PARTNERSHIPS & WINTERSPORTS
We Love POW – Our sports translation partnership with Protect Our Winters
Martina Russo, CEO
14 February 2020
Letter from the CEO
I grew up spending every winter and summer in the Italian Alps. I learnt to ski before I could talk.
February 2020 – This is now our third worst snow winter season in a row, and the 3rd hottest year ever recorded since 1880, the year meteorologists started recording temperatures.
Last year, up in the Italian Alps, it only snowed a handful of days throughout winter. In February, temps reached 20°C at 1200 meters above sea level.
This is what the offpiste looked like 2200 m above sea level.
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Has anyone seen my offpiste? It was right here last time I checked! ??? I held my hopes high to find a bit of offpiste intact after yesterday’s light snow showers and slightly colder temps, but I landed right on GRASS instead. The only way out was on foot! It was so ridiculous I had to take a photo.
Were we unlucky? Maybe. But a new season has started, and it doesn’t look like it’s getting any better across the Alps. Not even in “Ja-pow” which, according to this article, is suffering through one of the worst snow seasons on record.
Scary? Very. Unexpected? Not so much.
I remember being in middle school (some 17 years ago) and reading up about the threats of global warming. A few years later, one report in particular stuck to my mind:
Our mountains could be snow-free by 2050.
If global warming was barely talked about back then, it certainly isn’t – or shouldn’t be – now.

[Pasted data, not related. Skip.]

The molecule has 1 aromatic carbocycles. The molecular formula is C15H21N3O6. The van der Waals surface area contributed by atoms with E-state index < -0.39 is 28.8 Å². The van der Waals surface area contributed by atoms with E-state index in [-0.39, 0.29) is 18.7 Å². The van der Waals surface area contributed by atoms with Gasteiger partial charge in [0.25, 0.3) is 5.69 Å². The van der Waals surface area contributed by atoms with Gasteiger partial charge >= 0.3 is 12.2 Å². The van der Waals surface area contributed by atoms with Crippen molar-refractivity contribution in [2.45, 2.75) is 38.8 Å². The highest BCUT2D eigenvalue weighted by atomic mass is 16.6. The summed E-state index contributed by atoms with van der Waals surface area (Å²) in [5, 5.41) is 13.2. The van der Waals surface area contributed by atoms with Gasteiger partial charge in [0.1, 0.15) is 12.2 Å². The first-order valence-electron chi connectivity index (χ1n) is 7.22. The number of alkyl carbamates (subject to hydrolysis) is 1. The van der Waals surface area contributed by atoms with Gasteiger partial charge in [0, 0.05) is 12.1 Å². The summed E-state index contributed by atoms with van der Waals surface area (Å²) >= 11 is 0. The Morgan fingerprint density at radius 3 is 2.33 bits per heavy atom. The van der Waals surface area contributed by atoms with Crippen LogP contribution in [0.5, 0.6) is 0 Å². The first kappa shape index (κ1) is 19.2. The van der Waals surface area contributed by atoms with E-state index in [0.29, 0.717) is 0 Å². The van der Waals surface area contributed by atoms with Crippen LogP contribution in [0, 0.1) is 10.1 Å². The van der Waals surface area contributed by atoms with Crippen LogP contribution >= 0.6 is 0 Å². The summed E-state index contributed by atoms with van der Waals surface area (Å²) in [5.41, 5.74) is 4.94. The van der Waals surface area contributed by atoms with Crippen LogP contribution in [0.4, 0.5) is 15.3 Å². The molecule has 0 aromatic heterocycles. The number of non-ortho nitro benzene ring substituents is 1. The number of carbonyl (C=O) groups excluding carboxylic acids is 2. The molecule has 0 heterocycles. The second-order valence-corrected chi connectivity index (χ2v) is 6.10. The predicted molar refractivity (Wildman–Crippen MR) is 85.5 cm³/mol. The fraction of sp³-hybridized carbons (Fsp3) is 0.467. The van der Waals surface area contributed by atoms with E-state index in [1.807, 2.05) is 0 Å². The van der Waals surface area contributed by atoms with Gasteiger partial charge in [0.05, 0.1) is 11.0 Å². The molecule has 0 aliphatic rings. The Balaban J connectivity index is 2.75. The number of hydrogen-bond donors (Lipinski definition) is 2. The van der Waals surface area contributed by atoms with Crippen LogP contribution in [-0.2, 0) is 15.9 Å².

According to scientists, the Alps could lose as much as 70 per cent of their snow cover by the end of the century (that’s just 80 years from now) as temperatures rise and greenhouse gas emissions aren’t curbed. For some ski resorts, that may mean no snow at all.
This winter the Alps suffered a very slow start to the season for the third year in a row. Going forward, the ski season may also start up to a month later and finish up to three months earlier, and the snow line may be up to 1000 m higher.
Resorts have now started investing in state-of-the-art snow machines that can produce snow even in warmer temperatures.
But is this really the winter – and world – we want?
Protect Our Winters and ISPO
ISPO – the world’s largest trade show in the (action) sports industry – takes place every November in Munich.
As the founder here at The Action Sports Translator – the world’s most specialized translation agency for the action sports and outdoors industry – ISPO is one event I always make sure to attend. It’s great to meet clients in person after exchanging hundreds of emails, catching up with friends, and start new partnerships.
ISPO 2020 didn’t disappoint. As my eyes skimmed through Sunday’s program, one event in particular caught my attention: Protect Our Winter’s talk on sustainability in sports lead by its founder by Jeremy Jones (founder of Jones Snowboards), Norwegian climate advisor Brita Staal and 2 of POW athletes.
Protect Our Winters Austria